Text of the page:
Norwegian Folk Museum

Oslo, Norway

Norsk Folkemuseum, the Norwegian Museum of Cultural History, is a museum of cultural history with extensive collections of artifacts from all social groups and all regions of the country. It also incorporates a large open air museum with more than 150 buildings relocated from towns and rural districts.

Norsk Folkemuseum was established in 1894 by librarian and historian Hans Aall (1867-1946). It acquired the core area of its present property in 1898. After having built temporary exhibition buildings and re-erected a number of rural buildings, the museum could open its gates to the public in 1901. In 1907 the collections of King Oscar II on the neighbouring site was incorporated into the museum. Its five relocatd buildings, with the Gol stave church in the centre, is recognized as the world's first open air museum, founded in 1881.

Among the open air museum's more significant buildings are Gol stave church from the 13th century which was incorporated into the Norsk Folkemuseum in 1907. The Gol Stave Church is one of five medieval buildings at the museum, which also includes the Rauland farmhouse (Raulandstua) from the 14th century, and the 1865 tenement building relocated from 15 Wessels gate in Oslo. Seven of the nine flats show typical interiors from various periods of the 19th and 20th centuries, including a flat inhabited by an immigrant family from Pakistan as it was furnished in 2002. In 1951, the Sami collections in the Ethnographic Museum of the University of Oslo were transferred to the Norsk Folkemuseum.

The museum also possesses a large photographic archive, including a significant portion of the works of Anders Beer Wilse. In 2004, the administration of the adjacent Bygdøy Royal Estate was transferred to the museum. Throughout its existence, research has focused on building and furniture, clothing and textiles, technical and social culture, agriculture, working memory and Sami culture.

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Address

Museumsveien 10, Oslo, Norway
See all sites in Oslo

Details

Founded: 1894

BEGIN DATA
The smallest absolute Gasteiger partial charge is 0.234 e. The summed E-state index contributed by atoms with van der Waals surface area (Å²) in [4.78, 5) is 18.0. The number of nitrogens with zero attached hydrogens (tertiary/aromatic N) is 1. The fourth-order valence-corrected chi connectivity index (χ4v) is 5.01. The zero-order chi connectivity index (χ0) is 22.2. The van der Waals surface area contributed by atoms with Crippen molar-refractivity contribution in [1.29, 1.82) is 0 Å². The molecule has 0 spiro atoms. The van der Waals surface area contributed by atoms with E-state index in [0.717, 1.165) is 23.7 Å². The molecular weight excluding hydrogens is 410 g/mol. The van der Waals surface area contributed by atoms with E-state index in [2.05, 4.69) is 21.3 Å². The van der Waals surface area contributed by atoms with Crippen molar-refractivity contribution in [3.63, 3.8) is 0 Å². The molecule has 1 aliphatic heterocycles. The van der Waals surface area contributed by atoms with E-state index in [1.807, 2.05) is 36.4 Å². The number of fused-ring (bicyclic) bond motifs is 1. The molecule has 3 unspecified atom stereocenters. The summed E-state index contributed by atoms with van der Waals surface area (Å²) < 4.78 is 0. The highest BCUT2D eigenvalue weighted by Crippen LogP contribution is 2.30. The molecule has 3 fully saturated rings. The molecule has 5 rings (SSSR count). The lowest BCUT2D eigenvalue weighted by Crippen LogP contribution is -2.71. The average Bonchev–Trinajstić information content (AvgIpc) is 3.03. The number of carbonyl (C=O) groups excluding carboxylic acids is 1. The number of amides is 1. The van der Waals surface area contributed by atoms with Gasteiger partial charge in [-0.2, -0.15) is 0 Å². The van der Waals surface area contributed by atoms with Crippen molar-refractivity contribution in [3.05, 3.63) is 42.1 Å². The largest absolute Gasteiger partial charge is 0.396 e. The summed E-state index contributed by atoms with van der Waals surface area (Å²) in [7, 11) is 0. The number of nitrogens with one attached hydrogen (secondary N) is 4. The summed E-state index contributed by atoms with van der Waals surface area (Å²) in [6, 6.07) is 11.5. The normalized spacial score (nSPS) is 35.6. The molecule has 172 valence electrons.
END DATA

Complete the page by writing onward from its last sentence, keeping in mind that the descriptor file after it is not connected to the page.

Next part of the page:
Category: Museums in Norway

Rating

4.6/5 (based on Google user reviews)

User Reviews

Krishna Char (2 years ago)
The museum provides an overview of the cultures from different parts of Norway. It also has takes you on a journey through time. It was really interesting but museum is quite huge and took as around 3 hours to finish seeing all the important exhibits and you'll be spending even longer if you want to read the description for each exhibit. The highlight was obviously the wooden stave church from the 12th century.
Anne Nogva (2 years ago)
Beautiful place! Nice atmosphere. I have come here several times. Always something new to see and learn. Outdoor and indoor exhibitions.
Tavishi Matthews (2 years ago)
Amazing place with actual historical buildings gathered together from various locations in Norway. Stepping inside Norwegian homes from hundreds of years ago is a wonderful and eye-opening experience. They had guides dressed in traditional outfits who were there to offer additional information and answer questions. Awesome experience! Afterwards I felt that I had travelled back in time.
TUULA-RIITTA ROSSI ENGELSEN (2 years ago)
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Jackie Orr (2 years ago)
A bit of a disappointment to be truthful, not a lot of information available and you can't see in most of the buildings, so it didn't really give much insight into anything. Some of the buildings were beautiful and I enjoyed old Oslo part, but otherwise I don't think it was worth the entrance fee.
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